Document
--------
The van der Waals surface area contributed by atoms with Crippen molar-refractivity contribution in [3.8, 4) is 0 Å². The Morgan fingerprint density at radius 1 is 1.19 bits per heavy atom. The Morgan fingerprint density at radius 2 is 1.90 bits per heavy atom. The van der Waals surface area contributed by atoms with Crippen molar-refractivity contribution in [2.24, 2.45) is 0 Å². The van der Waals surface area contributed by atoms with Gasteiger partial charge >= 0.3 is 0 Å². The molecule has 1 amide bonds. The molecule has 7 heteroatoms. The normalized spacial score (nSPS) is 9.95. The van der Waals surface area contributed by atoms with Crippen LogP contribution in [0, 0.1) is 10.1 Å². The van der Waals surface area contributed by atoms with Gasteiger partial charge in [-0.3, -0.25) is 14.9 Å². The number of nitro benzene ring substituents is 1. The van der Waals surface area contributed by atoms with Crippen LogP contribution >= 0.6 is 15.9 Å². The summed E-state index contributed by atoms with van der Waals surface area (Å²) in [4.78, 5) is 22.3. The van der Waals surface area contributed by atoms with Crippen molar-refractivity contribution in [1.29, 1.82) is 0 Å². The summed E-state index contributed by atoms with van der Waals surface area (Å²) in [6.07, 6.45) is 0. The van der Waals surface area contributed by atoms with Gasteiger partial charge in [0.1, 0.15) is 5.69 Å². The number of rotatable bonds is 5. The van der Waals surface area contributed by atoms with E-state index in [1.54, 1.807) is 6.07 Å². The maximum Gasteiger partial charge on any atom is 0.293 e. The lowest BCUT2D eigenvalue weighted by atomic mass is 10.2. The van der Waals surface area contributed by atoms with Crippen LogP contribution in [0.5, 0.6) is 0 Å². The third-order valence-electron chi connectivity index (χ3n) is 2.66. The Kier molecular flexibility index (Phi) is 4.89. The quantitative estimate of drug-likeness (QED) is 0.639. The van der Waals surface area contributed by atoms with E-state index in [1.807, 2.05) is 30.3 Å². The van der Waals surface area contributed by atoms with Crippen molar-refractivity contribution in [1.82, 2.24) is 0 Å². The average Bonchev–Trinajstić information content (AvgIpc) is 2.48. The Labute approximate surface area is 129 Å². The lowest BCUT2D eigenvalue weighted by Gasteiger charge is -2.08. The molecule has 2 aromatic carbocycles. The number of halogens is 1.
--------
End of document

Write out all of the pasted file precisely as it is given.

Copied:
The van der Waals surface area contributed by atoms with Crippen molar-refractivity contribution in [3.8, 4) is 0 Å². The Morgan fingerprint density at radius 1 is 1.19 bits per heavy atom. The Morgan fingerprint density at radius 2 is 1.90 bits per heavy atom. The van der Waals surface area contributed by atoms with Crippen molar-refractivity contribution in [2.24, 2.45) is 0 Å². The van der Waals surface area contributed by atoms with Gasteiger partial charge >= 0.3 is 0 Å². The molecule has 1 amide bonds. The molecule has 7 heteroatoms. The normalized spacial score (nSPS) is 9.95. The van der Waals surface area contributed by atoms with Crippen LogP contribution in [0, 0.1) is 10.1 Å². The van der Waals surface area contributed by atoms with Gasteiger partial charge in [-0.3, -0.25) is 14.9 Å². The number of nitro benzene ring substituents is 1. The van der Waals surface area contributed by atoms with Crippen LogP contribution >= 0.6 is 15.9 Å². The summed E-state index contributed by atoms with van der Waals surface area (Å²) in [4.78, 5) is 22.3. The van der Waals surface area contributed by atoms with Crippen molar-refractivity contribution in [1.29, 1.82) is 0 Å². The summed E-state index contributed by atoms with van der Waals surface area (Å²) in [6.07, 6.45) is 0. The van der Waals surface area contributed by atoms with Gasteiger partial charge in [0.1, 0.15) is 5.69 Å². The number of rotatable bonds is 5. The van der Waals surface area contributed by atoms with E-state index in [1.54, 1.807) is 6.07 Å². The maximum Gasteiger partial charge on any atom is 0.293 e. The lowest BCUT2D eigenvalue weighted by atomic mass is 10.2. The van der Waals surface area contributed by atoms with Crippen LogP contribution in [0.5, 0.6) is 0 Å². The third-order valence-electron chi connectivity index (χ3n) is 2.66. The Kier molecular flexibility index (Phi) is 4.89. The quantitative estimate of drug-likeness (QED) is 0.639. The van der Waals surface area contributed by atoms with E-state index in [1.807, 2.05) is 30.3 Å². The van der Waals surface area contributed by atoms with Crippen molar-refractivity contribution in [1.82, 2.24) is 0 Å². The average Bonchev–Trinajstić information content (AvgIpc) is 2.48. The Labute approximate surface area is 129 Å². The lowest BCUT2D eigenvalue weighted by Gasteiger charge is -2.08. The molecule has 2 aromatic carbocycles. The number of halogens is 1.